The NBG has world-class equipment

After discussions during the autumn on delayed deliveries and old equipment which did not come up to expectations, the Force Commander, Karl Engelbrektson, bangs the table with his fist:- The equipment is world-class average. You can always wish for more with most things, but the Combat Group cannot become larger or heavier, because then we will never get to where we want to go.

Photo: Torbjörn Gustafsson/Combat Camera

There is just a month left before Sweden’s biggest ever force is to be ready for international deployment.
The NBG is to be able to undertake everything, from protecting aid organisations, evacuating refugees, disarming aggressive parties to separating warring troops and factions with maximum military force.

It is headed by Swedish Brigadier, Karl Engelbrektson. Remember the name. It is expected that the name Engelbrektson will become very familiar during the next six months – not only in the Swedish media, but also throughout much of the world, i.e., the possible working area of the NBG. Preparations are now in their final stages.

Engelbrektson relates that it is a matter of renewing skills and adapting one’s way of thinking. Very radical as well:

- When we train soldiers in the national service system here at home, we teach the soldiers to use as much force of weaponry as possible in order to achieve the maximum conceivable defence effect; concentration of force on the objective, as it is called. This constitutes the basis of our ability.

Shooting as little as possible
- In international operations, which are intended to calm conflicts, it is just the opposite; shooting as little as possible. It is a matter of changing your basic approach, which in turn affects our conditioned tactical conduct, our intelligence gathering and our ability to gradually escalate when it is a matter of demonstrating military muscle.

For the first time in an EU- or UN-led operation, Sweden is the Framework Nation. As “framework nation”, Sweden has a special responsibility for planning and for construction of a multinational force, together with the core of the military command structure – staff officers, command system and logistics (equipment, supplies, transport, maintenance in both the short-term and the long-term).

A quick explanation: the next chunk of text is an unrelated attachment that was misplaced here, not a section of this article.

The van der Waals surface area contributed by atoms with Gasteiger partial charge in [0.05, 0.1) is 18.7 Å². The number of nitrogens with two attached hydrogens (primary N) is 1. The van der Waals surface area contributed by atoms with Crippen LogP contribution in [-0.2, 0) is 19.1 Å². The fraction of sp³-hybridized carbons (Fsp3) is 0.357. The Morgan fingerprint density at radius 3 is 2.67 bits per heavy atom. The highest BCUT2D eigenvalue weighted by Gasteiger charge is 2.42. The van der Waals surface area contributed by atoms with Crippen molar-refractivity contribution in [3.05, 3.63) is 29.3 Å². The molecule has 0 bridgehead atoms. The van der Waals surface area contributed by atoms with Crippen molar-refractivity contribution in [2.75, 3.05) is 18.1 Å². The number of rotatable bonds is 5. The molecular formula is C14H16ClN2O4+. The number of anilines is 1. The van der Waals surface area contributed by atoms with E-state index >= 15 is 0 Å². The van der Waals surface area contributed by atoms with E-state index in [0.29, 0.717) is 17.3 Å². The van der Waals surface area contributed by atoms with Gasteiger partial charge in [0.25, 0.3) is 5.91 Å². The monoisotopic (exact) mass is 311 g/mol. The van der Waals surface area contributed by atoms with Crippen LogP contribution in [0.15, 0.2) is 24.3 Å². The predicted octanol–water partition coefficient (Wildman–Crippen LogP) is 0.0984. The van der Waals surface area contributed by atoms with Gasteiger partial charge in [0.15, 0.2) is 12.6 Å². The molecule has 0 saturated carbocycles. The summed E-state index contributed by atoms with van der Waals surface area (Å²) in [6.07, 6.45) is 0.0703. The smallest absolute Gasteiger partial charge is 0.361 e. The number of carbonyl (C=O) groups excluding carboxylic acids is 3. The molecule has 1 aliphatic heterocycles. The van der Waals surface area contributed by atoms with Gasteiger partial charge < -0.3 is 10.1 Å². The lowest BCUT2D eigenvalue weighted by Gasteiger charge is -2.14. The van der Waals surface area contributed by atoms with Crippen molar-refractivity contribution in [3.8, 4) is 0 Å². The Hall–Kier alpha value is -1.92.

”It is a matter of informing, and informing again, in order to avoid misunderstandings”

2,350 Swedes are to do the job out there, together with 220 Finns, 150 Norwegians, 80 Irish and 50 Estonians.

- It is a matter of giving the commanders of the multinational units considerable authority, and the possibility of working in an assignment-tactical way, quite simply to give them the conditions for making use of the best of everybody. For my part, it is a matter of informing and again informing, in order to avoid misunderstandings, to keep dialogue going.

It began with the Kosovo Battalion
The Commander of the Nordic Battlegroup is this same Brigadier.
Like a Swedish champion of liberty of the 15th century, his name is Engelbrekt Engelbrektson. His first name is Karl, and his full name is Karl Lorentz Engelbrekt Engelbrektson.

His international career actually started on Gotland. Engelbrektson was given the assignment of organising one of the Swedish Kosovo battalions (Serial No. 9) with P 18 as base.

- Yes, but without my years at the Swedish Ministry of Defence I could have made many blunders. All international military affairs are in essence political. Despite the fact that this is quite complicated, you have to know where the line is drawn, and what your actual role is in the context: That of the soldier.

KS 09 encountered very tough tests. The disturbances in the capital city of Pristina in March 2004 degenerated into what threatened to be a massacre of hard-pressed Kosovo Serbs. The Swedes prevented a riot and received considerable praise for their conduct.

Was this praise perhaps undeserved?
- Our soldiers stood fast for up to 20 hours with their lives at stake, without leaving the line. They really were heroes and should have been appreciated even more. The soldiers did what was needed in uniform at the place, while they defended people who were completely unknown to them. This would not have worked if each soldier had not felt that he could rely on his comrades, and the fact that their officers were good examples. Such solidarity and trust is decisive in a crisis situation. They were first class.

World-class equipment
Not least in the media, the equipment issue has almost overshadowed other preparations for the NBG:

- We have tried, and I think we have succeeded, in getting our colleagues to deliver effect with the equipment we have, and not to focus on what we do not have. As long as the absence of what we do not have doesn’t set limits for the area of deployment of the Combat Group.

- The equipment is world-class average. Then you can always want more, but the Combat Group can neither get bigger nor heavier because then we would never get to where we wanted to go. The extra challenges we have had are that some equipment has not arrived in time, and consequently we have had to adapt our training to this.

“We have considerable experience of conflict-prevention measures after many, many deployments.”

Questions regarding equipment and vehicles – everything from desert uniforms to transport helicopters – are sensitive after the discussions of the autumn, and Brigadier Engelbrektson makes considerable effort to be clear about this:

- Preparing this over a period of two years, organising an expeditionary unit which can be deployed rapidly over considerable distances, this obviously makes demands on logistical, personnel and equipment provision. In principle, it is impossible in such a short time, but thanks to clear prioritisation from the Commander of the Swedish Armed Forces, it has functioned nevertheless.

Seven helicopters